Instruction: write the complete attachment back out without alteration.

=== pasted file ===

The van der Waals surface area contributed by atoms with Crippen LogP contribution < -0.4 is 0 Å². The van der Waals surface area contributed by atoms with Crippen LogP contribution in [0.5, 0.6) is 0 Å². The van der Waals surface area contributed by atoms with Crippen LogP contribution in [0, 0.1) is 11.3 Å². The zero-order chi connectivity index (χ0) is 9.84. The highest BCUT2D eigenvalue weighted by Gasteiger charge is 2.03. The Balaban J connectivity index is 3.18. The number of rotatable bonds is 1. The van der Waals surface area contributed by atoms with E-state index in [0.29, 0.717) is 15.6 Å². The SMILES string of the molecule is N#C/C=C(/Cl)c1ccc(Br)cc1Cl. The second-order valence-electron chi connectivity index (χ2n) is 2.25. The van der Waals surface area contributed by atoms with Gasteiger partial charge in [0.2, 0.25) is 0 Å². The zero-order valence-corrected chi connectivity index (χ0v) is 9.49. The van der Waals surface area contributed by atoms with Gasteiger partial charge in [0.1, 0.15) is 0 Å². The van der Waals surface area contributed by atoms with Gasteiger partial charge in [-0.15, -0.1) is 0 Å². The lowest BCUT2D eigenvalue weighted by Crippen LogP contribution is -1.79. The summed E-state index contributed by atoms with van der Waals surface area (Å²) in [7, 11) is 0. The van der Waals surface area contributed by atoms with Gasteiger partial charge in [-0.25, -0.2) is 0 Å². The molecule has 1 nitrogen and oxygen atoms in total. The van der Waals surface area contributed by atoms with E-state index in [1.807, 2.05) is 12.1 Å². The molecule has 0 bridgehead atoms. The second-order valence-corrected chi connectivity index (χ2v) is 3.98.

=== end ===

The van der Waals surface area contributed by atoms with Crippen LogP contribution < -0.4 is 0 Å². The van der Waals surface area contributed by atoms with Crippen LogP contribution in [0.5, 0.6) is 0 Å². The van der Waals surface area contributed by atoms with Crippen LogP contribution in [0, 0.1) is 11.3 Å². The zero-order chi connectivity index (χ0) is 9.84. The highest BCUT2D eigenvalue weighted by Gasteiger charge is 2.03. The Balaban J connectivity index is 3.18. The number of rotatable bonds is 1. The van der Waals surface area contributed by atoms with E-state index in [0.29, 0.717) is 15.6 Å². The SMILES string of the molecule is N#C/C=C(/Cl)c1ccc(Br)cc1Cl. The second-order valence-electron chi connectivity index (χ2n) is 2.25. The van der Waals surface area contributed by atoms with Gasteiger partial charge in [0.2, 0.25) is 0 Å². The zero-order valence-corrected chi connectivity index (χ0v) is 9.49. The van der Waals surface area contributed by atoms with Gasteiger partial charge in [0.1, 0.15) is 0 Å². The van der Waals surface area contributed by atoms with Gasteiger partial charge in [-0.15, -0.1) is 0 Å². The lowest BCUT2D eigenvalue weighted by Crippen LogP contribution is -1.79. The summed E-state index contributed by atoms with van der Waals surface area (Å²) in [7, 11) is 0. The van der Waals surface area contributed by atoms with Gasteiger partial charge in [-0.25, -0.2) is 0 Å². The molecule has 1 nitrogen and oxygen atoms in total. The van der Waals surface area contributed by atoms with E-state index in [1.807, 2.05) is 12.1 Å². The molecule has 0 bridgehead atoms. The second-order valence-corrected chi connectivity index (χ2v) is 3.98.